European Network Operators Should Adopt A Portfolio MVNO Strategy, Forrester Advises
European network operators’ view of MVNOs (mobile virtual network operators) is shortsighted and reactive, according to a new report by Forrester Research B.V. (Nasdaq: FORR). Instead of hosting a few brand-oriented MVNOs out of fear, network operators should adopt a portfolio strategy that spreads risks and draws benefits across three types of MVNOs, resulting in expanded market reach into niche consumer segments, optimized network capacity utilization, and growth of data applications. Forrester defines an MVNO as: “A company that buys network capacity from a network operator to offer its own branded mobile subscriptions and value-added services.”
“Unlike familiar service providers that simply resell operator-branded subscriptions, MVNOs go further by applying their own brand and offering unique value-added services. We expect MVNOs to pursue a continuum of operating models and become a permanent fixture in Europe’s mobile industry over the next five years,” said Forrester Analyst Michelle de Lussanet. “While arguments rage as to whether network operators will see a net profit gain by hosting MVNOs, these arguments miss the point. Network operators will have no choice but to host MVNOs over the next five years as regulators demand competition, network operators need to fill spare capacity, and user saturation requires marketing help. While a few network operators actively pursue the MVNO hosting business, the vast majority see MVNOs as a necessary evil, and plan to host just a few, seeing only big consumer brands — stereotyped by early UK entrant Virgin Mobile — as important MVNO candidates. If operators continue in this reactive approach, they will permanently damage their position by lagging behind competitors, missing new opportunities and failing to diversify risk.”
Forrester advises that network operators need to maximize MVNO potential with a portfolio strategy instead of simply reacting to rivals or reluctantly trying to please regulators. This approach balances risks and draws benefits from three types of MVNO candidates: media, retail, and financial services firms that typify the brand MVNO; fixed, cable, and mobile-telecom firms; and device MVNO candidates, which might come from the automotive, entertainment, or utilities industries.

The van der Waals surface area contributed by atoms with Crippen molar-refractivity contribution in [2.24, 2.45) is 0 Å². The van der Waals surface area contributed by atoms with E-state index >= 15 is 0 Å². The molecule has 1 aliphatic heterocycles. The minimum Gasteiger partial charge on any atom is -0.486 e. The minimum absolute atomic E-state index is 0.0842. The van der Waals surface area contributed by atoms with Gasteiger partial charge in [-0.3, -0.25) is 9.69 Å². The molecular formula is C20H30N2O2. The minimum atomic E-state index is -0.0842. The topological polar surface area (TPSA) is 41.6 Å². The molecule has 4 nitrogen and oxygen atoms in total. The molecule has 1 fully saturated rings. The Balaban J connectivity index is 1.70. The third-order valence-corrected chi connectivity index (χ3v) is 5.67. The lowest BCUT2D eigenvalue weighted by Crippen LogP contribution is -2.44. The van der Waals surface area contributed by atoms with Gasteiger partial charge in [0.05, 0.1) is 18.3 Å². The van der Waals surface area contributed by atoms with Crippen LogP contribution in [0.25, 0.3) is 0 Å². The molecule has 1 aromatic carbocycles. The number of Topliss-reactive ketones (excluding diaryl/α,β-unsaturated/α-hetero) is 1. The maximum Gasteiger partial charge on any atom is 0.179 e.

“The MVNO portfolio strategy applies to all types of operators, whether small or large, new or established — only the percentage of capacity allocated to MVNOs will vary,” de Lussanet added. “To keep benefits and diversify risk, network operators must exercise restraint and keep the portfolio balanced as the three overlapping waves of candidates emerge. To pick winners, operators should select candidates with a clear link between mobile services and the core business, and favor candidates with sound segmentation strategies, and sign long-term, exclusive agreements.
“Only a few telecom players will find it necessary to operate in large markets like Germany or the UK, and deals by 3G operators to roam on 2G have a limited lifetime and no need for renewal. Also, only a small number of fixed players will enter as mobile telco MVNOs since the need for bundled services remains unsure. Network operators should strike deals with telco MVNOs based on estimated capacity requirements and availability of bilateral agreements. Brand MVNOs will boom and bust within three years. Long development cycles and the wait for cost-effective high-speed mobile networks will delay device MVNOs. Network operators should not wait but should proactively form a business development team to cultivate device MVNO opportunities now. They should limit the number of device MVNOs hosted based on ability to meet SLAs, and should also steer clear of candidates with unattainable demands.”
For the report “Turning MVNO Pain Into Gain,” Forrester spoke with 30 senior executives at mobile network operators across Europe.